I started collecting cookbooks in 1965. There comes a time (I never dreamed it could happen) when collections simply take over. I never thought I’d see the day. There, you heard it straight from the horse’s mouth!

–Sandra Lee Smith


I’ve been going through my files looking for cookie recipes that I want to share with my Canadian penpals–and there are loads of files – five boxes of cookie recipes in recipe boxes alone; about 15 3-ring binders of cookie recipes going back to 1958 when I got married; I didn’t have cookbooks except for one Betty Crocker cookbook that was a wedding present–I began that year cutting out the Christmas recipes that were in the 1958 women’s magazines. Plus a lot of cookie cookbooks! So, I am trying to share–starting with some oatmeal cookie recipes; there may be as many oatmeal cookie recipes as there are brownie recipes!

To make Outstanding Oatmeal cookies, you will need:

1 1/2 cups packed brown sugar
1 cup margarine or butter, softened (make sure its a solid stick margarine, like Imperial – those spreads have a high water content)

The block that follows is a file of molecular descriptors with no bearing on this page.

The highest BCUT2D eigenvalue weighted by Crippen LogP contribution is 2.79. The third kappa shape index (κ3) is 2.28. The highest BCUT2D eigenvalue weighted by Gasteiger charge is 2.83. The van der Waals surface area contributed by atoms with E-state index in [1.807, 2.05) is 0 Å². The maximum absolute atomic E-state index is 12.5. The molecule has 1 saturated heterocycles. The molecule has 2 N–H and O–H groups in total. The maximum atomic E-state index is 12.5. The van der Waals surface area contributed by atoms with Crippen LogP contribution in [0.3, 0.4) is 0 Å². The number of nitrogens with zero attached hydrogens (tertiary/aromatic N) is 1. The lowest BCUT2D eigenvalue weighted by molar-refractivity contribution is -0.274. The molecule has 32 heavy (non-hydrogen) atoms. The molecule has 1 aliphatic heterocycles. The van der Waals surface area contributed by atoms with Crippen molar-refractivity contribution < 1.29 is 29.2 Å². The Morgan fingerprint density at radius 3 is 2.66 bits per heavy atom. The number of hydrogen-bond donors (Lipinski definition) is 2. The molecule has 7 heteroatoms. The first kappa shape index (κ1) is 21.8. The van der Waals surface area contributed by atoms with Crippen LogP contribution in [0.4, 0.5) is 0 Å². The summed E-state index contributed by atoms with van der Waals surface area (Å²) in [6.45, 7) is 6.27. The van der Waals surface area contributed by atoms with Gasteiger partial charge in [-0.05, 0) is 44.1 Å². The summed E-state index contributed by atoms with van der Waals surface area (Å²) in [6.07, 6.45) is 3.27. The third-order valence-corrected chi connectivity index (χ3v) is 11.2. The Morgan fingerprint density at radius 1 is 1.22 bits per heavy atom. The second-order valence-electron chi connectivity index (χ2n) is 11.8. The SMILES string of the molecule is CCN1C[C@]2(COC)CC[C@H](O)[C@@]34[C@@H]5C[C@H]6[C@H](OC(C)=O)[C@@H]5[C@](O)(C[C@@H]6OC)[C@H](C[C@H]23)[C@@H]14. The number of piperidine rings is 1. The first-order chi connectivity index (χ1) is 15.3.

1 egg
2 1/2 cups quick-cooking oats
1 cup all purpose flour
1 cup M&Ms plain chocolate candies
3/4 cup chopped nuts
1/2 cup raisins
1/4 cup flaked or shredded coconut, if desired
1 tsp baking soda
1/2 tsp salt

Heat oven to 350 degrees. Mix brown sugar, margarine or butter. vanilla an egg in a large bowl until well blended. Stir in remaining ingredients. Drop dough by rounded teaspoonsfull about 2″ apart onto cookie sheets lined with parchment paper. Press 3 or 4 more dandies into each cookie, if desired. Bake until golden brown, 8 to 10 minutes. Cool slightly; remove to wire rack. Makes about 4 dozen cookies **

OLD FASHTIONED OATMEAL COOKIES – to make these cookies you will need:
2 1/2 cups uncooked old-fashioned oats
1 1/2 cups all purpose flour
1 cup finely chopped walnuts
1 tsp baking soda
1/2 tsp salt
1/2 tsp cinnamon
1/2 cup shortening (shortening is something like Crisco, a solid type of shortening)
1/2 cup butter or margarine (1/2 cup = 1 stick butter, softened, or 1 stick solid margarine, such as Imperial)
1 cup firmly packed brown sugar
1/2 cup granulated sugar
2 eggs
1 tsp vanilla extract

Preheat oven to 375 degrees. Line cookie sheets with parchment paper (or else lightly grease two cookie sheets)
In a bowl combine oats, flour, walnuts, baking soda, salt & cinnamon. set aside.